When he introduced Robert Donat and Madeleine Carroll to each other on the set of The 39 Steps, Alfred Hitchcock invited them to call him by his nickname: ‘Hitch, without the cock’. This was his way of putting actor and actress at ease, says Donald Spoto, but throughout his career Hitchcock used off-colour remarks not merely as playful banter but also to provoke a reaction.
At a photo session to promote one of his most forgettable films, Topaz (1969), Hitchcock asked the German actress Karin Dor, with a lascivious overtone, to put a male actor’s cigar in her mouth. When she demurred, he went further: ‘Come on, Karin, you know you’ve had it in your mouth before.’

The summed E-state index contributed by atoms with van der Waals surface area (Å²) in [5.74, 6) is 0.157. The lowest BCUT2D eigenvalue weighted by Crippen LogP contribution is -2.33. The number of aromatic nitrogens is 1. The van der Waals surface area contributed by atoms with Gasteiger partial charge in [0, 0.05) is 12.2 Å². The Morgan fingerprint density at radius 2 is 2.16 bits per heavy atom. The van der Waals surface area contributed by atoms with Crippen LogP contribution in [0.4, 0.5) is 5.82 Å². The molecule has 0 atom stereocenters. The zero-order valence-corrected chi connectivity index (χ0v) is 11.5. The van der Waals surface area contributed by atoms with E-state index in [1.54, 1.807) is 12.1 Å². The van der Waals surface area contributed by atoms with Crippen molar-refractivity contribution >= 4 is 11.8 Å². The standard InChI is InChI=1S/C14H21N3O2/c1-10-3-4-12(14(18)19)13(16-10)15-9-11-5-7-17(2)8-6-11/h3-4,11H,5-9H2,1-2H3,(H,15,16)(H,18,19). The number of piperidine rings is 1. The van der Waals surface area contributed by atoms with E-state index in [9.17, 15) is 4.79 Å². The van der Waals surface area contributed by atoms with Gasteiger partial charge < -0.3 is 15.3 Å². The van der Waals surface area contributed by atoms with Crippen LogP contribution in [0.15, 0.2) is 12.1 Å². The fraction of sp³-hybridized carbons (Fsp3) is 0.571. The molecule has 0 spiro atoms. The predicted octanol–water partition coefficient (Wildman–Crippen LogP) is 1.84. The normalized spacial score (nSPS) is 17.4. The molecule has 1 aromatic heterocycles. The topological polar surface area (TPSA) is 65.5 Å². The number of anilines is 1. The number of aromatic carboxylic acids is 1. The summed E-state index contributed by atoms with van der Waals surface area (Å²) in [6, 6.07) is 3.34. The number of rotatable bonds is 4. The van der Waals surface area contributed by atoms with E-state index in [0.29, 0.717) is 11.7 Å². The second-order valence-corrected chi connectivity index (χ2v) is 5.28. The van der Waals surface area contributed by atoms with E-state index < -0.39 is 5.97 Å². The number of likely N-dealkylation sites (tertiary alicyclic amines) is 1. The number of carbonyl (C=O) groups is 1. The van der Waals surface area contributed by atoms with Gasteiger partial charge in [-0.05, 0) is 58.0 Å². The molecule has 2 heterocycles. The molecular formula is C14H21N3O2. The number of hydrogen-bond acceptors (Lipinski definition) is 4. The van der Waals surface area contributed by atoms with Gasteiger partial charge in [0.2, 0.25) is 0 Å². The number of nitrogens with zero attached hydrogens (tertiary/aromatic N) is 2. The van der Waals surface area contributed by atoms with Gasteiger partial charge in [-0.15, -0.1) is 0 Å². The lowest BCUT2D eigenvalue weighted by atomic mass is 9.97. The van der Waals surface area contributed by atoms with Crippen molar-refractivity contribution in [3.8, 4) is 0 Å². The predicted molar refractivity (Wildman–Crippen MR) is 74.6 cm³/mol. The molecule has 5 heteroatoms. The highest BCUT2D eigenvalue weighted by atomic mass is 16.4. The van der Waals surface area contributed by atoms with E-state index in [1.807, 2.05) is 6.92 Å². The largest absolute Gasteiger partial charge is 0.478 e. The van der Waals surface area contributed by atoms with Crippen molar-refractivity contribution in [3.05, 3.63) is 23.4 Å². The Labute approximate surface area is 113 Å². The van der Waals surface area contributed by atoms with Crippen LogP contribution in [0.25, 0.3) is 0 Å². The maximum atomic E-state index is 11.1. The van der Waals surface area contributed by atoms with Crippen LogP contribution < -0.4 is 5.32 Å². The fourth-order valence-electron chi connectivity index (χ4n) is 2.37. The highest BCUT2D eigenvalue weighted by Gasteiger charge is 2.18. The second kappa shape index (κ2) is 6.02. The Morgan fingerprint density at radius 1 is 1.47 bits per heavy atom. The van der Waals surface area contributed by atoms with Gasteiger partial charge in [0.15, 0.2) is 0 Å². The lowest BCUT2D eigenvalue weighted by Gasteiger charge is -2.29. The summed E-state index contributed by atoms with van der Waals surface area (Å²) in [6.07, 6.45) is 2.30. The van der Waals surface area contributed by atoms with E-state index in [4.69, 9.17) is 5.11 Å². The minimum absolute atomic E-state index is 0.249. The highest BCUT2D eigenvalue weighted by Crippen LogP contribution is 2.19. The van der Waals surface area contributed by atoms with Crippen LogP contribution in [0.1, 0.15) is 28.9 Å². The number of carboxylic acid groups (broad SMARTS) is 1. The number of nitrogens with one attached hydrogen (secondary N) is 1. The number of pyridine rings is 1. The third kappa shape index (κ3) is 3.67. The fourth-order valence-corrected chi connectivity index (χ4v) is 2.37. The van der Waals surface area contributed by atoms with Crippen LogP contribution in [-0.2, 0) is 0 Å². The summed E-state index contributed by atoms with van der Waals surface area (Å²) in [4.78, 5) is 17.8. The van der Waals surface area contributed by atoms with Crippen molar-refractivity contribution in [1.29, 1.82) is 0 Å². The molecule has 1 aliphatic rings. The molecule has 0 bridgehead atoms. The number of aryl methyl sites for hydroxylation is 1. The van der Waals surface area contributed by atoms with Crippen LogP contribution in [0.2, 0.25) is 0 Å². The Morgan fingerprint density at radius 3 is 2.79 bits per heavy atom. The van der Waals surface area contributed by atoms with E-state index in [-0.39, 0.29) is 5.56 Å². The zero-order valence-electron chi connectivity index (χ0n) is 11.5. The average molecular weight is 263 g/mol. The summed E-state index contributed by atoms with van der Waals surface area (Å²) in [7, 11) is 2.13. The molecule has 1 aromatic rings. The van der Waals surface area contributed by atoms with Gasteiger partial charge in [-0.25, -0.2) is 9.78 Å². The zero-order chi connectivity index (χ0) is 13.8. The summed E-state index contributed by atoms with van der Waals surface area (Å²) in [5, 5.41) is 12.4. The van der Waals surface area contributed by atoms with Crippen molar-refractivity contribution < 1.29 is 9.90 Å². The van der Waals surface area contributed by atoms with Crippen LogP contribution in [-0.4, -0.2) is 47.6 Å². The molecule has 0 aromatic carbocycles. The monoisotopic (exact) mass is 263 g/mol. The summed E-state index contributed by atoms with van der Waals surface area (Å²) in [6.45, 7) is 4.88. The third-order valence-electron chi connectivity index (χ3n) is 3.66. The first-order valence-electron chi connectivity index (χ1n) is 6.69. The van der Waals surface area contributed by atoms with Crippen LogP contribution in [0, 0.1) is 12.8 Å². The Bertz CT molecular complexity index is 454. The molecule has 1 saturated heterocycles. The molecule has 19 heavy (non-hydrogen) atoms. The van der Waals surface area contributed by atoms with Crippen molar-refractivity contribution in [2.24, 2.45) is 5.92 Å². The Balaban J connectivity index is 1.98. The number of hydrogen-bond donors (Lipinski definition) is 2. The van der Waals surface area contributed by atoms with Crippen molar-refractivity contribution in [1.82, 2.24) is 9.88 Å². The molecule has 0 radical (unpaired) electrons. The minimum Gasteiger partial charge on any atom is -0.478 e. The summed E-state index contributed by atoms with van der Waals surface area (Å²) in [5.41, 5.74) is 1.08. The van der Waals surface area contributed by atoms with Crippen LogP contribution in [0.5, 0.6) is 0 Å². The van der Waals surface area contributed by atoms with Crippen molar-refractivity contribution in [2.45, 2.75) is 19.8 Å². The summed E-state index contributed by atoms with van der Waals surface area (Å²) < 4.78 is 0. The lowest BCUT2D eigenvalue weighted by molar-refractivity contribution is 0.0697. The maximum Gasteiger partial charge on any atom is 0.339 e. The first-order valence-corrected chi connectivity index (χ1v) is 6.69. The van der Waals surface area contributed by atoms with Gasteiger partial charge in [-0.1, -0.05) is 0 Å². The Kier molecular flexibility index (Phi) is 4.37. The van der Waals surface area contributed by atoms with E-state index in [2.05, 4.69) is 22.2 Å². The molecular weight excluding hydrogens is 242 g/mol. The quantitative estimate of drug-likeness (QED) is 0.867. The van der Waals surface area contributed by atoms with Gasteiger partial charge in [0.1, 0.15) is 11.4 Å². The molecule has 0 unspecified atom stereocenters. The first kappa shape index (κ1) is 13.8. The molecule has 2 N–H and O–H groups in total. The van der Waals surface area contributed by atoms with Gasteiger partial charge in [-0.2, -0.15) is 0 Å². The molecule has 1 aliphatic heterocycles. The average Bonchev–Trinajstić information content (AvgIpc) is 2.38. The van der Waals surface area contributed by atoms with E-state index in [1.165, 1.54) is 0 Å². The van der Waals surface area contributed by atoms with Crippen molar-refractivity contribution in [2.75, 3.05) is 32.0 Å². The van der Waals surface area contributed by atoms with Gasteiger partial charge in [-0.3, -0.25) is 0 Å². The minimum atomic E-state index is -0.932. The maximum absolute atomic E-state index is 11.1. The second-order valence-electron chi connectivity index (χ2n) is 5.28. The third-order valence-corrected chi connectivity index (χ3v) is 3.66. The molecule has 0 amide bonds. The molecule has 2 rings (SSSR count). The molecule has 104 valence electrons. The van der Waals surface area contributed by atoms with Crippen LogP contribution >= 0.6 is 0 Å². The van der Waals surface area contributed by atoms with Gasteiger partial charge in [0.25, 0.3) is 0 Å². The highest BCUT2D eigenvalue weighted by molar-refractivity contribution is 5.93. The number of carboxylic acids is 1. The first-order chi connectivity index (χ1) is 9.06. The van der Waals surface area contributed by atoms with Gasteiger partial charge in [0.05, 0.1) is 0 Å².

Yet long before he was a dirty-minded old man, Hitchcock was a dirty-minded young man. As Spoto puts it, ‘his deliberate air of bourgeois respectability … contrasted with unexpected explosions of the crudest, rawest kind of language’. Was this harmless badinage or did it betoken something more sinister beneath the